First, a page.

In a point-to-point scenario where no hub exists you are relying on each edge device to connect to another edge device making the network design more complex and from an application performance point of view it’s the edge device making decisions about the network traffic locally. An SD-WAN Hub delivers a better less complex network topology and delivers application monitoring from the core of the network, monitoring traffic flow at every site which delivers complete end to end application performance.
For example, if you are troubleshooting inter-site connectivity a hub and spoke network delivers a less complex network, If an underlay circuit at a datacenter or HQ has an increase in latency, packet loss or jitter that affects Microsoft RDP traffic, with a non-hub design the datacenter traffic will flow over an alternative path at the datacenter, however, the other branch offices may not see the traffic flow change. With a hub design, it monitors application traffic from end to end.
One thing to consider though when building a hub and spoke SD-WAN design is to ensure you have Hub failover which can lead to an increase in deployment costs as you need to purchase two hubs. If you only have one hub what happens if you lose connectivity to the hub or experience a hardware failure? It is important that you deploy Hub failover technology, and you should talk to your provider to understand how failover is delivered.
Stream Networks provide SD-WAN hub disaster recovery within our managed service. Failover is achieved by using IPSEC HA with each hub located in geographically diverse data centers. Each customer network is built so every individual edge device has connectivity to a primary and secondary hub, should the primary hub fail, traffic is automatically routed to the secondary hub.
What is an SD-WAN Edge Device?
An SD-WAN edge or endpoint is a device or router that connects your local area network to the software-defined WAN. Consider it as your SD-WAN terminating device which connects your underlay (Ethernet, 4G LTE, MPLS circuits, Broadband) connectivity to the SD-WAN network.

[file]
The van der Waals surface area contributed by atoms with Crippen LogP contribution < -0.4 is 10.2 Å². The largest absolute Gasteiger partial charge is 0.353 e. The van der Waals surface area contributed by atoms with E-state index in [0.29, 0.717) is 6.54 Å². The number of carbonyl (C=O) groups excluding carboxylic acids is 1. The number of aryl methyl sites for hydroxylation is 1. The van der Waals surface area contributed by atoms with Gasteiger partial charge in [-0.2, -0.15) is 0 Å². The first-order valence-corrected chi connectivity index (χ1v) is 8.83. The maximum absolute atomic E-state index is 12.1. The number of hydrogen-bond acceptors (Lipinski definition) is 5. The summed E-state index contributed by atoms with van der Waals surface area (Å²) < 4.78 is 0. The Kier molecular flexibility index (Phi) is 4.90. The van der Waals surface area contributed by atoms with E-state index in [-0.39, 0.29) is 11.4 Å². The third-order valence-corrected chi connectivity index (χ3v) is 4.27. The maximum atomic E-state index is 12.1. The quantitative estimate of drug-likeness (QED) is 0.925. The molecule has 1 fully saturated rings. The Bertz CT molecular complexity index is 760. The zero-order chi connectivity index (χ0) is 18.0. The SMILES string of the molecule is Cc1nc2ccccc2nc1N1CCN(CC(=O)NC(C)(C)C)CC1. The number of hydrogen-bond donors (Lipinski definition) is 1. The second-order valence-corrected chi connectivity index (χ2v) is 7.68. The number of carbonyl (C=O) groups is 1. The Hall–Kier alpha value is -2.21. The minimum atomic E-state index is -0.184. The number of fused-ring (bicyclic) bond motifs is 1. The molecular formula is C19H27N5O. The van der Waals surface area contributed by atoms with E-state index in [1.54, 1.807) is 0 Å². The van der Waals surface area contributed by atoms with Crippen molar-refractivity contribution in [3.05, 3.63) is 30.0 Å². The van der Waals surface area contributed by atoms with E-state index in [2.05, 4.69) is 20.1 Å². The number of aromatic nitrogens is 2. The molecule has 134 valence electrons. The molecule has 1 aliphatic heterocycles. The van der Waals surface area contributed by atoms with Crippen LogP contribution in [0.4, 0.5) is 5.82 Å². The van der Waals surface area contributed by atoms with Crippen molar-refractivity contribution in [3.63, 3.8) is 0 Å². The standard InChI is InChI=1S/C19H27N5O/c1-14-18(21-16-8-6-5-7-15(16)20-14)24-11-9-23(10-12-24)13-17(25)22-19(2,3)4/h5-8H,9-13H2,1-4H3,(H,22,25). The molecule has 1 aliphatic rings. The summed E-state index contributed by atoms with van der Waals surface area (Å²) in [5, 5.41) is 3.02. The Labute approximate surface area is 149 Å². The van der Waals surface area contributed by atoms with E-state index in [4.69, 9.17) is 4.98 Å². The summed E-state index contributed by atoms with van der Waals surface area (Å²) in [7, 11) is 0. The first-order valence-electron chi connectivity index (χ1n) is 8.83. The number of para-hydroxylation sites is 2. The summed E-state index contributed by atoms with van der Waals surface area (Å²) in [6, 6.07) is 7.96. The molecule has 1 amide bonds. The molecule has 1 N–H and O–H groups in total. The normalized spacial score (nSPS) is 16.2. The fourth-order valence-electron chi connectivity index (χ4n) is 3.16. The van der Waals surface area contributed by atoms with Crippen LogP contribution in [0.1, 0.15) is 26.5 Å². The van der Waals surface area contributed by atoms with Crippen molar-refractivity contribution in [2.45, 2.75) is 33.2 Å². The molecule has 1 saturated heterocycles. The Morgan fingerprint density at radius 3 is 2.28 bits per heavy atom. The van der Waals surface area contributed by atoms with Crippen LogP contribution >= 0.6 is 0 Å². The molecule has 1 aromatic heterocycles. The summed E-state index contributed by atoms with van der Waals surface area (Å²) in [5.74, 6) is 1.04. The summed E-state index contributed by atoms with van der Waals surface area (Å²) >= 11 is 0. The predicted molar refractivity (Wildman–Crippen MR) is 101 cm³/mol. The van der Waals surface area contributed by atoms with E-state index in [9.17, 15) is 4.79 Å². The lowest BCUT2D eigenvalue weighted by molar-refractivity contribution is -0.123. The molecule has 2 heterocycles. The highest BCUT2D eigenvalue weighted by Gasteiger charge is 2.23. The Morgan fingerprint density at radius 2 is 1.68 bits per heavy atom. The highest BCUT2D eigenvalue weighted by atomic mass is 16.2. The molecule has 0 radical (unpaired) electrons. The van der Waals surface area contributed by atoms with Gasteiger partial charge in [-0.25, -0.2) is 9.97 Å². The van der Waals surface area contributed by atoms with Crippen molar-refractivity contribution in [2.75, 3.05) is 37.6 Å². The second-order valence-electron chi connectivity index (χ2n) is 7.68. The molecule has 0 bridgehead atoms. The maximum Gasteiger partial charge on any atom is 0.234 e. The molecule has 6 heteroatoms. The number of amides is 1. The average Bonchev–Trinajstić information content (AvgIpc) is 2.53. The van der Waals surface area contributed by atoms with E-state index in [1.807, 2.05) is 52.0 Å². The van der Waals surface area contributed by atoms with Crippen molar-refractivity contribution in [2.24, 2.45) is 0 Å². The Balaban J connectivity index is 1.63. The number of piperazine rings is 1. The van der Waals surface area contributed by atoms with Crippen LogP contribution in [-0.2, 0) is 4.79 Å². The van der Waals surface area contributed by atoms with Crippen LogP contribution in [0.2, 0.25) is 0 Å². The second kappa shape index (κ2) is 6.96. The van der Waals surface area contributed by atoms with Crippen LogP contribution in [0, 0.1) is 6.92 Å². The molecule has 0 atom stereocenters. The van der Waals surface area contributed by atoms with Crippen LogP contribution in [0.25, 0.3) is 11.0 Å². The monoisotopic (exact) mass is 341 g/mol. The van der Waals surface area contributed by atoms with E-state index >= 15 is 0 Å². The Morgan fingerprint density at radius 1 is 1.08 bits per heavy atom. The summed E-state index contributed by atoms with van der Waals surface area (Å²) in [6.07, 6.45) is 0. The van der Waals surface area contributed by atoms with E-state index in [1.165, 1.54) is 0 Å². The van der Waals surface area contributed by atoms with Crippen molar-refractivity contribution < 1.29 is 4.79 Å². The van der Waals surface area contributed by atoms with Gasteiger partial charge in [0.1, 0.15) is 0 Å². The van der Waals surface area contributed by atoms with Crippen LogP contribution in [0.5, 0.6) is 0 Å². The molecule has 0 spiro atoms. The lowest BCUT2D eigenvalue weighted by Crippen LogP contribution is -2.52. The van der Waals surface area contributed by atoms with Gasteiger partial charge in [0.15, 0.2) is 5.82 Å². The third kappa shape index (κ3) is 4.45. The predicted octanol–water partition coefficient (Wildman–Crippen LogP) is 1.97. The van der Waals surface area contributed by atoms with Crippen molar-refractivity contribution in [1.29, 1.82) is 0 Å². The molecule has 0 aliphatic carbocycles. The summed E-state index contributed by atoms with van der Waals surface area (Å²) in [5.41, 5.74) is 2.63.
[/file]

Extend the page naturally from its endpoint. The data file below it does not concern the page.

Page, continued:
Key Points to consider with SD-WAN Network Edge / Endpoint devices
The first thing to consider when deploying SD-WAN edge devices is how many underlay circuits are you going to connect to your on-premises device and how much SD-WAN traffic do you want the endpoint to handle?
If for example, you want 4 underlay circuits, you will need to ensure the device you connect has enough WAN interfaces to support the 4 circuits and you need to check how your underlay terminates be it broadband or ethernet to ensure it supports the network termination interface.
You also need to check how much SD-WAN traffic you are planning to use at each location as this will have an implication on the device used. With all SD-WAN vendors, each edge device will have a maximum throughput limit so the higher the network traffic the bigger and more expensive the device required will be.
Your SD-WAN managed service provider should work with you on the network design and understand the traffic requirements across your whole network to ensure scalability.
Another key point to consider when choosing your SD-WAN provider and edge device is to understand the capabilities of the solution. Some SD-WAN vendors do not support Next-Generation Firewall technology and deliver Virtual Network Functionality (VNFS) only. In this case, you will need additional Firewalls to sit behind your SD-WAN network to provide security.
Ideally, your SD-WAN solution should support both Next-Gen Security as well as VNFS.
What is SD-WAN Underlay?